There is an old saying from Marshall McLuhan that says “we shape our tools and then our tools shape us”. This is something that we have seen so many times with social media. There are many different ways that “our tools” have shaped us. I want to focus on just how much we use social media and technology for everything and specifically to replace personal connections. No matter how many times Facebook tries or say they try to make Facebook about connection it will always be a tool that takes us away from reality.

In Cody Fry’s song Pictures of Mountains he illustrates very well the almost ironic nature of how we use technology and how we have become so immersed in it that we ignore some things that are right in front of us. Some lines from his song that illustrate this go as follows.

"I sit in my car outside restaurants and bars
Reading about what’s inside
I look up opinions about news and religion
So I don’t have to use my own mind
I should call my friends
But I read their posts instead

People are messy and life can get heavy
It’s easier to keep it online
Like checking the weather to see if it’s better
Instead of just going outside
Pretend I’m unaware
But the truth is that I’m scared"

Through these lyrics we see that some of the things we use technology for are very counterintuitive. So why do we do them?

In “Antisocial Media” by Siva Vaidyhanathan he explains for us how Facebook is actually designed to pull us in and keep us there. Facebook wants to take us away from the people and things around us. Vaidyhanathan says:

“Like casinos, slot machines, and potato chips, Facebook is designed to

keep you immersed, to disorient you just enough so you lose track of the

duration and depth of your immersion in the experience, and to reward you

just enough that you often return, even when you have more edifying, re-

warding, or pleasurable options for your time and effort within your reach.

This is not an accident.”

Vaidyhanathan, Siva “Antisocial Media”

Even though we think we are being more social by using “social media”, the truth is that, like Cody Fry is saying, we just use social media as an excuse more than anything. An excuse to not talk to people, to not have to think for ourselves and ultimately to be lazy. And Facebook makes that really easy with what Vaidyhanathan calls Facebook’s “stickiness”. They don’t want us to leave so we get stuck in this fake world that Cody Fry is talking about. One that is just not the same as the real world.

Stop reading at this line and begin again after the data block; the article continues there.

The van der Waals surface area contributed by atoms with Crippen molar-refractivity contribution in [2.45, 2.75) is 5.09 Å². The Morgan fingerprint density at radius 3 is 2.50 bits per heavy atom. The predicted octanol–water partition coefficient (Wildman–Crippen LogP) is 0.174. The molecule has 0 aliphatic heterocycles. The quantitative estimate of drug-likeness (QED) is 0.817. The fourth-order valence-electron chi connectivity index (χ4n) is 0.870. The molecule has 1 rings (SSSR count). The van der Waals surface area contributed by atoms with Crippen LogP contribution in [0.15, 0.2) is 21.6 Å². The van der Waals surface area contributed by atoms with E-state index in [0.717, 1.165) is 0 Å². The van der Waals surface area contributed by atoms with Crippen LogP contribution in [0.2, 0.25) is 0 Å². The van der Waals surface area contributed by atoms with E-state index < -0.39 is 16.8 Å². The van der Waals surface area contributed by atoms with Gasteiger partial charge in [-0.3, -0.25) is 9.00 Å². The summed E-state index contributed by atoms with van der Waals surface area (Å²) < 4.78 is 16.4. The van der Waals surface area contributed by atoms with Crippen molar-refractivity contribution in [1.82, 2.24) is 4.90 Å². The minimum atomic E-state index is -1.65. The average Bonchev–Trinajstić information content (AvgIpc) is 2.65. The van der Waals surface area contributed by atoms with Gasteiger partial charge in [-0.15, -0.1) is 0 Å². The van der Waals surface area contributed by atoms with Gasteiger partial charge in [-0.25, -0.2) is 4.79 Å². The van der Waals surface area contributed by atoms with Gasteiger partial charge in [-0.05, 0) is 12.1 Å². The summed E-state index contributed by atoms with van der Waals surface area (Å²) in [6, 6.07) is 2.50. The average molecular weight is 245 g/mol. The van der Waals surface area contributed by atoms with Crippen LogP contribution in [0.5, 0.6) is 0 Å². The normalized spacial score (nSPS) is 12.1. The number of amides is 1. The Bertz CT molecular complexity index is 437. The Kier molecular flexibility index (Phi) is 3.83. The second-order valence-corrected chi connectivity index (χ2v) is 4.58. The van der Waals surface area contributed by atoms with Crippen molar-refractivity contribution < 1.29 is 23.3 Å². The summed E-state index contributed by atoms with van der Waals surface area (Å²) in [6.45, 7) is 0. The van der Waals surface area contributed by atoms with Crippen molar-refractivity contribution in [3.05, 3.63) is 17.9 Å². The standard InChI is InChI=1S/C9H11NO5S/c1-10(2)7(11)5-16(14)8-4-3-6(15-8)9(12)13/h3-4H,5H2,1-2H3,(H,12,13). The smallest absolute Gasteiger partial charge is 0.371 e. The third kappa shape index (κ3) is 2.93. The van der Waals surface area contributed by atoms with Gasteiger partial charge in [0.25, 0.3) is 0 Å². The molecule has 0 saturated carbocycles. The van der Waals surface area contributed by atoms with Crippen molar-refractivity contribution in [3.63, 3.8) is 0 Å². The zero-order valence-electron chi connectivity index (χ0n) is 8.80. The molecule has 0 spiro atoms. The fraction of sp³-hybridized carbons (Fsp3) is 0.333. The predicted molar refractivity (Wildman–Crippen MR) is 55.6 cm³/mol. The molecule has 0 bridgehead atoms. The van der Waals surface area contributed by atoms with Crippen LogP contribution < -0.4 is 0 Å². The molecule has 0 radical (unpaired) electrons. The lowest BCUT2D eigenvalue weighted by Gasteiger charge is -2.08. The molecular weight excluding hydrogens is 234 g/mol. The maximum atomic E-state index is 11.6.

The chorus of Cody Fry’s song Pictures of Mountains goes like this:

"It’s almost as if I have been everywhere
Almost tasted the food, almost breathed in the air
But nobody’s heart ever pounded
From that feeling of being surrounded
by pictures of mountains"

Social media gives us a sense of being with our friends or being in different parts of the world. But it’s not the same. Pictures and videos on social media can only bring us so close. Just like Vaidyhanathan reminded us, “you have more edifying, re-warding, or pleasurable options for your time and effort within your reach”.

Cody Fry ends the song by saying this

"I thought that I knew what a mountain was like
’Til I stood in the valley and looked up at the sky
And I felt my heart beating faster
That feeling I’d been chasing after
Is something that no one can capture
In pictures of mountains"

As much as we think our phones and social media can replace the world around us, they can’t. So we need to stop settling for pictures of mountains.

Picture of “Pictures of Mountains” album cover from

Cover Photo of Cody Fry from

Categories: Uncategorized


Tatum · October 13, 2022 at 3:11 pm

I haven’t heard this Cody Fry song before but I think it captures the sentiment of your post quite well. We really do tend to get lost in the endless scrolling of seeing things and while it is quite enjoyable (and we can’t always visit every mountain we see pictures of) it’s just not the same as seeing the mountains in person. Social media has its uses but shouldn’t be how we experience life.

    admin · October 13, 2022 at 5:31 pm

    That’s a good point. I suppose social media can be given some credit.

Brian Croxall · October 13, 2022 at 7:01 pm

Great connection to this song, Kaden. I always appreciate seeing people write music about our present moments and predicaments; I keep hoping we’ll get hymns that are about more than just farming.

Sophie · October 13, 2022 at 7:51 pm

I think this is so well-written! I love the connections between these song lyrics and Vaidhyanathan’s article – they fit together really well.

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